Creating a Lone Star Connection
Mature live oak trees surround Joeris General Contractors’ new corporate headquarters in San Antonio, one of many elements that connect the Texas-grown company’s office to its Texas roots.
The two-story, 40,000-square-foot building embraces the site, even the fabled Texas heat, creating a modern Texas building. The headquarters links the company to its Texas culture through native materials and a focus on linking the indoor spaces to the environment.
“We wanted to integrate native materials and natural features of the site into the design, with a focus on providing views from workspaces to the oak trees in the courtyard,” says Mickey Conrad, Principal at LPA San Antonio.
The new headquarters was a big step forward for Joeris, a 51-year-old company that has built its reputation on trust and relationships. Joeris’ operations were previously spread across several buildings and they wanted to bring its together under one roof.
To connect departments, a second-story bridge in the new headquarters connects two wings of the building, linking the different corporate functions. The bridge opens the site to the oak trees and helps flood the building with natural light.
“By having us all in this one large building with all the open spaces, it allows everybody to flow together again and feel more like one big family—which is what we want to be,” says Stephen Walter, Executive Vice President of Joeris.
From the start, it was important to bond the headquarters with the company’s Texas heritage. The building’s façade is built around Texas limestone from local quarries and metal. “The materials let you know that it’s a San Antonio building,” says Conrad.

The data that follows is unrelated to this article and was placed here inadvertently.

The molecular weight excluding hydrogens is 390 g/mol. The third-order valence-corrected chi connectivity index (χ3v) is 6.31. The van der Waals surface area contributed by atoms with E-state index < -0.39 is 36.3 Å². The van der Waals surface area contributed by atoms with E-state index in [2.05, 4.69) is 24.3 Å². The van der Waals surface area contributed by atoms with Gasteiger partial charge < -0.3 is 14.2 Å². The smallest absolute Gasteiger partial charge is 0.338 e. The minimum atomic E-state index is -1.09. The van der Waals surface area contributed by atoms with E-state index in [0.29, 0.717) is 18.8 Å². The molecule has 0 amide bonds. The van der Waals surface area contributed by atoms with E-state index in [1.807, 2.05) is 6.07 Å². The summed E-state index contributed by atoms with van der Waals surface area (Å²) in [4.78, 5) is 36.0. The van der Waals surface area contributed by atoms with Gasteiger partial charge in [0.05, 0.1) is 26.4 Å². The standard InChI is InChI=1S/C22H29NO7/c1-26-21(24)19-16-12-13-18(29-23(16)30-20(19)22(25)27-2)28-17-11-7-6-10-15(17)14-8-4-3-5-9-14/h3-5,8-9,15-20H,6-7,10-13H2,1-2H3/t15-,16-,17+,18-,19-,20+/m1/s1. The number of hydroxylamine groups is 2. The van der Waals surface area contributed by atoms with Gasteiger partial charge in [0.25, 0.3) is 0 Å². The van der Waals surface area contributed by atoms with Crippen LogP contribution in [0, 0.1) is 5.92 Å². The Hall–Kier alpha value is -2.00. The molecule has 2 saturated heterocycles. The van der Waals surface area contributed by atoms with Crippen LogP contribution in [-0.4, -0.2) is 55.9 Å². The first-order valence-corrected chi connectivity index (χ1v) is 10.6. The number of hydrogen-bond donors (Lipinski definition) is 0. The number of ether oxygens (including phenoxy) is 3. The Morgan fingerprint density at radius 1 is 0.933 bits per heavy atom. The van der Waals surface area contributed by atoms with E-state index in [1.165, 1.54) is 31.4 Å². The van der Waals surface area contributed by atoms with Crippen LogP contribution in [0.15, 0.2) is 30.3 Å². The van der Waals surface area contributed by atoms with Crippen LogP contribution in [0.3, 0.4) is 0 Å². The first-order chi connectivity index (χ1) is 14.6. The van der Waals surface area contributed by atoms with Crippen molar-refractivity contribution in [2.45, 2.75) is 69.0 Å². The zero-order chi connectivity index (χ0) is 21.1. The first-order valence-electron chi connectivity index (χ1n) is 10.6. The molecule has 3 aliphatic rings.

Repurposed wood from the seats of a renovated historic stadium was used on the ceiling and accent walls. “The reclaimed wood gives the people of Joeris an interesting story to share about their space in San Antonio and their history here,” says Sara Flowers, Associate at LPA.
Every aspect of the headquarters was designed to take advantage of the setting and the environment. Floor-to-ceiling windows capture natural light and balconies offer employees a quick fresh-air break. A 130-person training room and staff break room opens to a courtyard, shaded by oak trees, where social gatherings happen throughout the year.
As part of Joeris’ commitment to promoting a healthy lifestyle for its employees, the headquarters integrates a staff café, bike racks and a fitness center with shower facilities. Fresh air intakes are included into the HVAC system to introduce a healthy amount of clean air into the building.
The building was designed to LEED Silver standards and incorporates a variety of sustainable design elements, including a 72-kilowatt solar photovoltaic panel array allowing the building to save energy and operational costs. Vegetated bioswales carry roof water via perforated pipe, allowing it to infiltrate the soil before it is discharged off-site. Native vegetation was planted to reduce water demand.
The design includes many ways to battle the Texas heat. The entrance of the building is screened, using pipe and perforated metal panels to protect visitors from the sun. Windows on the west and east facades feature shading devices to minimize solar heat gain, while maintaining views to enjoy the setting sun.
This story originally appeared in the latest edition of Catalyst, a quarterly publication that takes a deep dive into the new ideas, industry leaders and cutting-edge initiatives changing lives by design.